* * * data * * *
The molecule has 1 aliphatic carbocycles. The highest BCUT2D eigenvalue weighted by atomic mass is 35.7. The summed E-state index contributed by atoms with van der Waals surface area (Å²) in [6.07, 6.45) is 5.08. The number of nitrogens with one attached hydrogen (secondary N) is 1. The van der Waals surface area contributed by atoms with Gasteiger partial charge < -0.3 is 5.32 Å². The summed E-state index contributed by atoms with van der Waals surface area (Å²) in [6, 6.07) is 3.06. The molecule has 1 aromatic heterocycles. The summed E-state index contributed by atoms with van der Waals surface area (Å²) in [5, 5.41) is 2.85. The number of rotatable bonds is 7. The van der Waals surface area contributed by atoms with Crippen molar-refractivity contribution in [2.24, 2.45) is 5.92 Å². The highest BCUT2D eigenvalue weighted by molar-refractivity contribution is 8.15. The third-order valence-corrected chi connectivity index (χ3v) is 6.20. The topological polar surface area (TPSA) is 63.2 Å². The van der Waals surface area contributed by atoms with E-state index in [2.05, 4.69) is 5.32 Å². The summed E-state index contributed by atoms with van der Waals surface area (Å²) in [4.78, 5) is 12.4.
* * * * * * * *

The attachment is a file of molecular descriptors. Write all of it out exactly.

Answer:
The molecule has 1 aliphatic carbocycles. The highest BCUT2D eigenvalue weighted by atomic mass is 35.7. The summed E-state index contributed by atoms with van der Waals surface area (Å²) in [6.07, 6.45) is 5.08. The number of nitrogens with one attached hydrogen (secondary N) is 1. The van der Waals surface area contributed by atoms with Gasteiger partial charge < -0.3 is 5.32 Å². The summed E-state index contributed by atoms with van der Waals surface area (Å²) in [6, 6.07) is 3.06. The molecule has 1 aromatic heterocycles. The summed E-state index contributed by atoms with van der Waals surface area (Å²) in [5, 5.41) is 2.85. The number of rotatable bonds is 7. The van der Waals surface area contributed by atoms with Crippen molar-refractivity contribution in [2.24, 2.45) is 5.92 Å². The highest BCUT2D eigenvalue weighted by molar-refractivity contribution is 8.15. The third-order valence-corrected chi connectivity index (χ3v) is 6.20. The topological polar surface area (TPSA) is 63.2 Å². The van der Waals surface area contributed by atoms with E-state index in [2.05, 4.69) is 5.32 Å². The summed E-state index contributed by atoms with van der Waals surface area (Å²) in [4.78, 5) is 12.4.